Kalaupapa Softball Team, ca. 1949. (Courtesy of L. M. Judd Collection, Hawai‘i State Archives.)
A document titled “Report of Recreational Activities for the month of December 1948” noted, among other things, a vast array of activities and socials: band practice, a Boy Scout meeting, entertaining and educational movies, a Lions Club social, ladies night, programs honoring senior members of the settlement, special holiday musical programs, and a three-act play sponsored by the St. Francis Parish and the Holy Name Society all played out during the month. The report concluded, “The Kalaupapa Entertainment Club entertains tonight with a New Year’s Dance affair, bringing to a close one of the most happy and entertaining year ever recorded, which featured an orchestra and guest entertainers from Honolulu.”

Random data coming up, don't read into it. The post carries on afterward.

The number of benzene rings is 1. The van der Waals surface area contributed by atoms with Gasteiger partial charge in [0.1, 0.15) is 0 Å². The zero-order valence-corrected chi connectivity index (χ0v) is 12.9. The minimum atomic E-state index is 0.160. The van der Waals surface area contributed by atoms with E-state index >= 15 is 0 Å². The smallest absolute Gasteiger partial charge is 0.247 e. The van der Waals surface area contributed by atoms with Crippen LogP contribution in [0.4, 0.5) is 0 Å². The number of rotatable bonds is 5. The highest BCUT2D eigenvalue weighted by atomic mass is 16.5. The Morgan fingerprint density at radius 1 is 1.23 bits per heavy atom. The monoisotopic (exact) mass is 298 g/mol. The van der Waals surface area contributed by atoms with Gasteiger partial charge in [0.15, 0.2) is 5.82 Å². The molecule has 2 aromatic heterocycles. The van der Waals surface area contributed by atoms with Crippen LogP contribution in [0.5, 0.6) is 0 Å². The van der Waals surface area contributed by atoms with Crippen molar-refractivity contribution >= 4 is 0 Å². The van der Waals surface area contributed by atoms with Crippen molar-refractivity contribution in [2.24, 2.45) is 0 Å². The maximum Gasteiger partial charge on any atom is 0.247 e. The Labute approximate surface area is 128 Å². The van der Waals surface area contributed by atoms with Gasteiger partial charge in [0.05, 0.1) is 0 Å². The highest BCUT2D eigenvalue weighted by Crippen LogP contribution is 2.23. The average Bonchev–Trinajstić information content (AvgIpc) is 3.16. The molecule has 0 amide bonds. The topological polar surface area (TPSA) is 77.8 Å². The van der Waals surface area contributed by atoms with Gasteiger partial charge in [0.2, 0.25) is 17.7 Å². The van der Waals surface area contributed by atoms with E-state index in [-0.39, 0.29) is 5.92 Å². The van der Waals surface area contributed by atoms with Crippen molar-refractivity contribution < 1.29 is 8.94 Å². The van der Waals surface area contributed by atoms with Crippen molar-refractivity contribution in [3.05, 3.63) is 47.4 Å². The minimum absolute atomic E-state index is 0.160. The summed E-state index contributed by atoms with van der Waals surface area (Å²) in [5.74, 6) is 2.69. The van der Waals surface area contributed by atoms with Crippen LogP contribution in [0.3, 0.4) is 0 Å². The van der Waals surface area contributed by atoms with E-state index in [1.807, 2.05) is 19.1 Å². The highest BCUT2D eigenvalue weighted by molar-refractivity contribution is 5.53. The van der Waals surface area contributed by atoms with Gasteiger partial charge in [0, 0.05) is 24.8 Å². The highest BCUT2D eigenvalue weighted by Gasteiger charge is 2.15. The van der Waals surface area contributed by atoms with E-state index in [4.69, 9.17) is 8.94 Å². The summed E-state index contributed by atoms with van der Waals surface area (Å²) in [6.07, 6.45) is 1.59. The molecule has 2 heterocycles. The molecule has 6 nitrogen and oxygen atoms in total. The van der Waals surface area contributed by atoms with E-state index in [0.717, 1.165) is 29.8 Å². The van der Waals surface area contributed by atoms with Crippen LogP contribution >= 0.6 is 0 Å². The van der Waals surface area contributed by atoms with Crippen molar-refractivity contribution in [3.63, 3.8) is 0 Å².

Many other wholesome activities took place throughout all the seasons of this era. For example, one visitor observed, “On Sunday afternoon most of the people in the settlement, patient and non-patients, could be found at the ball grounds where an exciting game of softball was played between teams of patients and non-patients.”
Kalaupapa baseball game. (Courtesy of NPS/
There was also an abundance of music during this era, including the Kalaupapa Choral Group. Dozens of patients were involved in this choir, which met at least weekly for rehearsals. A chart shows that this group took their music quite seriously—fines were given for those tardy to practice. Further, they created detailed bylaws and a constitution. The lead officers during the years 1956‒57 were Eva Keao, president; Bernard Punikaia, vice president; Earl Malo, secretary; and Alexander Hoopii Jr., treasurer.